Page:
The Supreme Court, on Monday, April 12, asked the Centre and others to respond to a plea seeking directions to establish a welfare board for transgender people and to appoint a committee to promptly investigate the reports of their alleged gross abuse by the police.
A bench led by Chief Justice SA Bobde agreed to hear a plea filed by a Mumbai-based organisation.
The organisation stated that transgender people should be treated with the same dignity and respect as others and claimed that transgender people have suffered discrimination for ages and were denied social and cultural participation.
The bench, also comprising Justices AS Bopanna and Justice V Ramasubramanian, stated, "We are issuing notice.''
During the hearing held via video conferencing, Advocate CR Jaya Sukin, who represented the petitioner, stated that it was a sensitive matter, adding that the welfare board for transgender people was required to discuss their social welfare concerns.
According to the 2011 Census, the plea stated that the total population of transgender people was around 4.87 lakh with a literacy rate of 57.06 per cent.
The plea said, "Transgender people are deprived of social and cultural participation, and hence they have restricted access to education, health care and public places which further deprives them of the constitutional guarantee of equality before the law and equal protection of the law.''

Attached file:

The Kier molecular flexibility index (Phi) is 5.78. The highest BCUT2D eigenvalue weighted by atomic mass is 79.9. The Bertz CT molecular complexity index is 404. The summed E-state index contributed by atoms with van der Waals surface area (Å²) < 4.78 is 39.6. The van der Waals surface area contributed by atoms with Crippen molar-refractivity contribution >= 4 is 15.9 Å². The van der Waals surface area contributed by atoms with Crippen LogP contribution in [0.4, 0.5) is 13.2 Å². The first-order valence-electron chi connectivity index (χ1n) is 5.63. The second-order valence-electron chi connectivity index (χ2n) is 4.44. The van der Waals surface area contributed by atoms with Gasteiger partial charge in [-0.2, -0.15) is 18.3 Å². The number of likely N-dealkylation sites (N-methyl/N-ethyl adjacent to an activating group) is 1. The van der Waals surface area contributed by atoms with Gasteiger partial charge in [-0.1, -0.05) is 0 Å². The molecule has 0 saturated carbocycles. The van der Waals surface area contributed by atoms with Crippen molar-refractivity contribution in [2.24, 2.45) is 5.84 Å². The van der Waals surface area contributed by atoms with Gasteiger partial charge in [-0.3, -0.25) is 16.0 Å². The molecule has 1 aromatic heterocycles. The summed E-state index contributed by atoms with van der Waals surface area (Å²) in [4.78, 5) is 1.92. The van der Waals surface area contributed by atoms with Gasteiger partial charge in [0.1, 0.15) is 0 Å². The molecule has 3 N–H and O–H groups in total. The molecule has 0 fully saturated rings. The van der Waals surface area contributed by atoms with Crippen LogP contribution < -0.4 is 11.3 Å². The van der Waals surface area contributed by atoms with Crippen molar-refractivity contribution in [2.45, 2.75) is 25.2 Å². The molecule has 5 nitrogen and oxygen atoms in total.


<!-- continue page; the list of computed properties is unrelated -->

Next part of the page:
It asked the Supreme Court to direct the Centre and the states to appoint a standing committee comprising station house officers, human rights and social activists to promptly probe reports of alleged gross abuse of transgender people by the police.
Referring to the discrimination and mistreatment that transgender people face and how few opportunities they get compared to others, the plea said, "Transgender people should be treated with the same dignity and respect as anyone else and be able to live and be respected, according to their gender identity. But transgender people often face serious discrimination and mistreatment at work, school, and in their families and communities," NDTV reported
The bench observed, "The issue is sensitive, but there is a law now.'' However, the plea cited the Transgender Persons (Protection of Rights) Act 2019 and said Parliament had passed the bill to protect transgender rights, but the current law is "inadequate on several fronts".
The plea also alleged that the living conditions of transgender people are deplorable and that the vast majority of them are living in rental accommodations.
According to a 2017 report by the National Human Rights Commission(NHRC), 79 per cent of transgender people live in rental housing or shared accommodation, and 52.61 per cent had a monthly income of less than ₹10,000.